Cake follows Claire (Jennifer Aniston); a woman who, in struggling to piece her life back together after a traumatic experience, finds herself oddly obsessed with the suicide of Nina (Anna Kendrick), whom she met in her support group. Almost as a way to distract herself from her own torment, she befriends Nina’s husband (Sam Worthington) and son (Evan O'Toole) and they form a makeshift family – each of the parts taking solace in a single, grieving, whole.
Claire is the kind of person who during challenging times throws herself at everything in pursuit of comfort. She’s manipulative and assertive, though, we sort of forgive her because she’s clearly broken. Along for the ride is the ceaselessly charming Silvana (Adriana Barazza), Claire’s caretaker. There are moments of pure charm with Aniston and Barazza together, but certainly not enough to distract from the fact that Cake is very much a redundant look at psychological trauma. Patrick Tobin’s script feels like vignettes strung together that never quite coalesce into a visceral or meaningful whole.
Claire is sharp-witted, brutal but sometimes likable, but most importantly, pitiable. We’re able to latch onto her with relative ease, eager to learn what it is that’s made her this way, and how she’ll claw her way out of it. (The most exciting part of Cake is truly Jennifer Aniston getting to explore new territory). In the first act, there’s hope for Claire. The film is set up to make good on the happiness that hope promises, however, once hope starts to dwindle, both Claire and the audience are just left feeling depressed. Tobin sort of forces change upon Claire, much like pulling a lever and jerking a car seat forward, instead of letting it develop organically. Claire is different by the end of the film, but her transformation is abrupt and assumed.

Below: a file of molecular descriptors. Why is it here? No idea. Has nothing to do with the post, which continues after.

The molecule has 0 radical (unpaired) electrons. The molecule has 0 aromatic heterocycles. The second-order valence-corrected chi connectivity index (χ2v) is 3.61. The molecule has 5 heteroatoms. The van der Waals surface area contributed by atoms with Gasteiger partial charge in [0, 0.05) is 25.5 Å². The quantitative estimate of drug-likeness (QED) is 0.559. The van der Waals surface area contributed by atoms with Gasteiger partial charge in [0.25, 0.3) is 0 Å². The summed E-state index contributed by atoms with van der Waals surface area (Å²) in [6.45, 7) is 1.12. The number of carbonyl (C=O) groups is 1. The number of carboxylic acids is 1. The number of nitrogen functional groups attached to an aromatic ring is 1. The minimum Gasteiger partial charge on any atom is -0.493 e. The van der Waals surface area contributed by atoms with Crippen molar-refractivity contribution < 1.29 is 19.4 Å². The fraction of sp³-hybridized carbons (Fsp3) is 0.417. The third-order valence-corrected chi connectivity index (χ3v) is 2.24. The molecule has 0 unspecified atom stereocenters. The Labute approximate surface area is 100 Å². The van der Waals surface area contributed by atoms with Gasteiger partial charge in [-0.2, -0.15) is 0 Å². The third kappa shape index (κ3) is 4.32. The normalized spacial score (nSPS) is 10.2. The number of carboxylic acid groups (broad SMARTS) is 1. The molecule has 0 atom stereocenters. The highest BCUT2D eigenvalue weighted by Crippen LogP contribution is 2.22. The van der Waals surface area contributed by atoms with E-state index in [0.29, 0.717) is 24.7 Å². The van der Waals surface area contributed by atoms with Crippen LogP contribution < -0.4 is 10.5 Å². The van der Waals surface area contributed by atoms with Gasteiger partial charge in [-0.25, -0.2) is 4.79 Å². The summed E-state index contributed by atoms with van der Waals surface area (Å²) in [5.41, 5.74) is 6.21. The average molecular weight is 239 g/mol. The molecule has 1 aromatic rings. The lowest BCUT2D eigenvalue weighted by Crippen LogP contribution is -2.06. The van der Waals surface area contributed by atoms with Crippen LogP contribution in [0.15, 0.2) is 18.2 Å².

As the credits roll, we’re still left with a multitude of unanswered questions. Tobin leans a little too heavily on his vague aesthetic, and we don’t ever learn the specifics of what happened to her and her son. It’s referred to a bit tritely as “the accident,” and William H. Macy makes a brief cameo as the apparent doer of “the accident.” (Mind you, being vague about atrocity is plenty welcome in narrative. That being said, in this instance Cake’s vagueness distracts a bit from the emotional essentials). The inclusion of several scenes, including an overlong trip to Tijuana, seem like they were engineered with intent to develop character but only further confuse the story. There are moments that suggest that Silvana is terribly unhappy being Claire’s caretaker, and we’re almost led to believe that her decision to quit the job is imminent. There are several proverbial “guns” like this one that are introduced early on and never fired by the film’s conclusion. Cake feels like a missed opportunity to really examine psychological trauma, sort of in the way that Her examined the idea of love last year. Instead of breaking out the emotional microscope, Cake spends its 104 minutes showing us sad people who ultimately do very little other than appear sad.